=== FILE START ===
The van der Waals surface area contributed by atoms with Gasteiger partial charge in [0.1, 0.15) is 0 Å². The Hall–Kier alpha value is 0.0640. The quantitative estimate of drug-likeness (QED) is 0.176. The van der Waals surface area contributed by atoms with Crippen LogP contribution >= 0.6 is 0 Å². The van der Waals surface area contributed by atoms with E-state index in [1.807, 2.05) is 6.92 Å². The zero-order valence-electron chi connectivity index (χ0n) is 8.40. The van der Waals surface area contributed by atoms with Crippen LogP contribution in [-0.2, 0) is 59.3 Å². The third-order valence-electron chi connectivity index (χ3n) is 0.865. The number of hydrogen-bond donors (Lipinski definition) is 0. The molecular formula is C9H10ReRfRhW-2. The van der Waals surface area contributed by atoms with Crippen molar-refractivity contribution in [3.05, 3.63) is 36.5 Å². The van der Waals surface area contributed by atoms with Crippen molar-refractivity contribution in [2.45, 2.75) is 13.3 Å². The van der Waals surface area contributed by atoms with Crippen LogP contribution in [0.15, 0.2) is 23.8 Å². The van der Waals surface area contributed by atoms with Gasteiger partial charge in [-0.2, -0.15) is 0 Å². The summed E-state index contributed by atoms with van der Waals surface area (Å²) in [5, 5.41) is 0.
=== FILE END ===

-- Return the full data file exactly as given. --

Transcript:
The van der Waals surface area contributed by atoms with Gasteiger partial charge in [0.1, 0.15) is 0 Å². The Hall–Kier alpha value is 0.0640. The quantitative estimate of drug-likeness (QED) is 0.176. The van der Waals surface area contributed by atoms with Crippen LogP contribution >= 0.6 is 0 Å². The van der Waals surface area contributed by atoms with E-state index in [1.807, 2.05) is 6.92 Å². The zero-order valence-electron chi connectivity index (χ0n) is 8.40. The van der Waals surface area contributed by atoms with Crippen LogP contribution in [-0.2, 0) is 59.3 Å². The third-order valence-electron chi connectivity index (χ3n) is 0.865. The number of hydrogen-bond donors (Lipinski definition) is 0. The molecular formula is C9H10ReRfRhW-2. The van der Waals surface area contributed by atoms with Crippen molar-refractivity contribution in [3.05, 3.63) is 36.5 Å². The van der Waals surface area contributed by atoms with Crippen molar-refractivity contribution in [2.45, 2.75) is 13.3 Å². The van der Waals surface area contributed by atoms with Crippen LogP contribution in [0.15, 0.2) is 23.8 Å². The van der Waals surface area contributed by atoms with Gasteiger partial charge in [-0.2, -0.15) is 0 Å². The summed E-state index contributed by atoms with van der Waals surface area (Å²) in [5, 5.41) is 0.